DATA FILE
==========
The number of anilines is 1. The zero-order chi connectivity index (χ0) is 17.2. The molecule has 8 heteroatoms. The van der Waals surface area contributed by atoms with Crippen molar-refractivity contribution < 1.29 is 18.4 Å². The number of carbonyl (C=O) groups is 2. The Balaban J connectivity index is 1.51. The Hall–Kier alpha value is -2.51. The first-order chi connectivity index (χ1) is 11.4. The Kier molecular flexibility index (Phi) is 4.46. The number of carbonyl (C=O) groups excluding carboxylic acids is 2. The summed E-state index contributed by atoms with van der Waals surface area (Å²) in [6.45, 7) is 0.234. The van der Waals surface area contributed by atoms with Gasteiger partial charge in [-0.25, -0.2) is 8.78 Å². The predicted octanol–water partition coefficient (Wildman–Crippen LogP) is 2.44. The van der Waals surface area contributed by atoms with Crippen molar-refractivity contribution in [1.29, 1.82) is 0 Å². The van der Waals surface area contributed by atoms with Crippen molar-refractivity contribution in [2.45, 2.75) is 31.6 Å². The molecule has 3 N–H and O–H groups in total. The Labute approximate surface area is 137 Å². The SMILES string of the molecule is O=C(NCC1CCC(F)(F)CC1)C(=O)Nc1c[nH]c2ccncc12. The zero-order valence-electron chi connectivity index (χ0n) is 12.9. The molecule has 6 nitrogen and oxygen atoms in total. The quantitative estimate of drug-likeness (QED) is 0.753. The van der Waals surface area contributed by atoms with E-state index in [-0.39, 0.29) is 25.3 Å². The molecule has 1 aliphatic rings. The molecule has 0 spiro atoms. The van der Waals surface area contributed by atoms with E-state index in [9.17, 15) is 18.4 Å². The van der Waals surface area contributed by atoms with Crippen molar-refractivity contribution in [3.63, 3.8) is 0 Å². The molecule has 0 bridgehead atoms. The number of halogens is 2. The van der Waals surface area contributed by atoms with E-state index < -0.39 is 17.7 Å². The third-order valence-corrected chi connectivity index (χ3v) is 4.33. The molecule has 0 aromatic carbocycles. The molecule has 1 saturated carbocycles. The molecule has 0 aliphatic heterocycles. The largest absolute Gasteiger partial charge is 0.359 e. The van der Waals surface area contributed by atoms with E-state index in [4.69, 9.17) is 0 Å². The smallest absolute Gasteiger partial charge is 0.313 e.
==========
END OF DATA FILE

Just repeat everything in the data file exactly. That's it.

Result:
The number of anilines is 1. The zero-order chi connectivity index (χ0) is 17.2. The molecule has 8 heteroatoms. The van der Waals surface area contributed by atoms with Crippen molar-refractivity contribution < 1.29 is 18.4 Å². The number of carbonyl (C=O) groups is 2. The Balaban J connectivity index is 1.51. The Hall–Kier alpha value is -2.51. The first-order chi connectivity index (χ1) is 11.4. The Kier molecular flexibility index (Phi) is 4.46. The number of carbonyl (C=O) groups excluding carboxylic acids is 2. The summed E-state index contributed by atoms with van der Waals surface area (Å²) in [6.45, 7) is 0.234. The van der Waals surface area contributed by atoms with Gasteiger partial charge in [-0.25, -0.2) is 8.78 Å². The predicted octanol–water partition coefficient (Wildman–Crippen LogP) is 2.44. The van der Waals surface area contributed by atoms with Crippen molar-refractivity contribution in [1.29, 1.82) is 0 Å². The van der Waals surface area contributed by atoms with Crippen molar-refractivity contribution in [2.45, 2.75) is 31.6 Å². The molecule has 3 N–H and O–H groups in total. The Labute approximate surface area is 137 Å². The SMILES string of the molecule is O=C(NCC1CCC(F)(F)CC1)C(=O)Nc1c[nH]c2ccncc12. The zero-order valence-electron chi connectivity index (χ0n) is 12.9. The molecule has 6 nitrogen and oxygen atoms in total. The quantitative estimate of drug-likeness (QED) is 0.753. The van der Waals surface area contributed by atoms with E-state index in [-0.39, 0.29) is 25.3 Å². The molecule has 1 aliphatic rings. The molecule has 0 spiro atoms. The van der Waals surface area contributed by atoms with E-state index in [9.17, 15) is 18.4 Å². The van der Waals surface area contributed by atoms with Crippen molar-refractivity contribution in [3.63, 3.8) is 0 Å². The molecule has 0 bridgehead atoms. The number of halogens is 2. The van der Waals surface area contributed by atoms with E-state index < -0.39 is 17.7 Å². The third-order valence-corrected chi connectivity index (χ3v) is 4.33. The molecule has 0 aromatic carbocycles. The molecule has 1 saturated carbocycles. The molecule has 0 aliphatic heterocycles. The largest absolute Gasteiger partial charge is 0.359 e. The van der Waals surface area contributed by atoms with E-state index in [4.69, 9.17) is 0 Å². The smallest absolute Gasteiger partial charge is 0.313 e.